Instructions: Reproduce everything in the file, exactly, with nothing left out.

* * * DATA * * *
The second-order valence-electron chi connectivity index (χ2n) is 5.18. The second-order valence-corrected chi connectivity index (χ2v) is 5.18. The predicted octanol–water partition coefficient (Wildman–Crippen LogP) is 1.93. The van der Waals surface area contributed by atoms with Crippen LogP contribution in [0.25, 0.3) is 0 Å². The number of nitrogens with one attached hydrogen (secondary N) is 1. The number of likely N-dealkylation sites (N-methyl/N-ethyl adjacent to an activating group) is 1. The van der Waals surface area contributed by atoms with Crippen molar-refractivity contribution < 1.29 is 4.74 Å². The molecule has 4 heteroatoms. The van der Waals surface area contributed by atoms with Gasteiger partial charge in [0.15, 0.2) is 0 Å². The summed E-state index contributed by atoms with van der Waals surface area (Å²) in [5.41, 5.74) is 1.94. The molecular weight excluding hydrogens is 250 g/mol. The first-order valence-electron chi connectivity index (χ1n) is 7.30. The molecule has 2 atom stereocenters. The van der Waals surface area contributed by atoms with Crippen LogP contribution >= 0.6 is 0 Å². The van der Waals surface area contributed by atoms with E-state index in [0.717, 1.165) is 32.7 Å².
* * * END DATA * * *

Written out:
The second-order valence-electron chi connectivity index (χ2n) is 5.18. The second-order valence-corrected chi connectivity index (χ2v) is 5.18. The predicted octanol–water partition coefficient (Wildman–Crippen LogP) is 1.93. The van der Waals surface area contributed by atoms with Crippen LogP contribution in [0.25, 0.3) is 0 Å². The number of nitrogens with one attached hydrogen (secondary N) is 1. The number of likely N-dealkylation sites (N-methyl/N-ethyl adjacent to an activating group) is 1. The van der Waals surface area contributed by atoms with Crippen molar-refractivity contribution < 1.29 is 4.74 Å². The molecule has 4 heteroatoms. The van der Waals surface area contributed by atoms with Gasteiger partial charge in [0.15, 0.2) is 0 Å². The summed E-state index contributed by atoms with van der Waals surface area (Å²) in [5.41, 5.74) is 1.94. The molecular weight excluding hydrogens is 250 g/mol. The first-order valence-electron chi connectivity index (χ1n) is 7.30. The molecule has 2 atom stereocenters. The van der Waals surface area contributed by atoms with Crippen LogP contribution >= 0.6 is 0 Å². The van der Waals surface area contributed by atoms with E-state index in [0.717, 1.165) is 32.7 Å².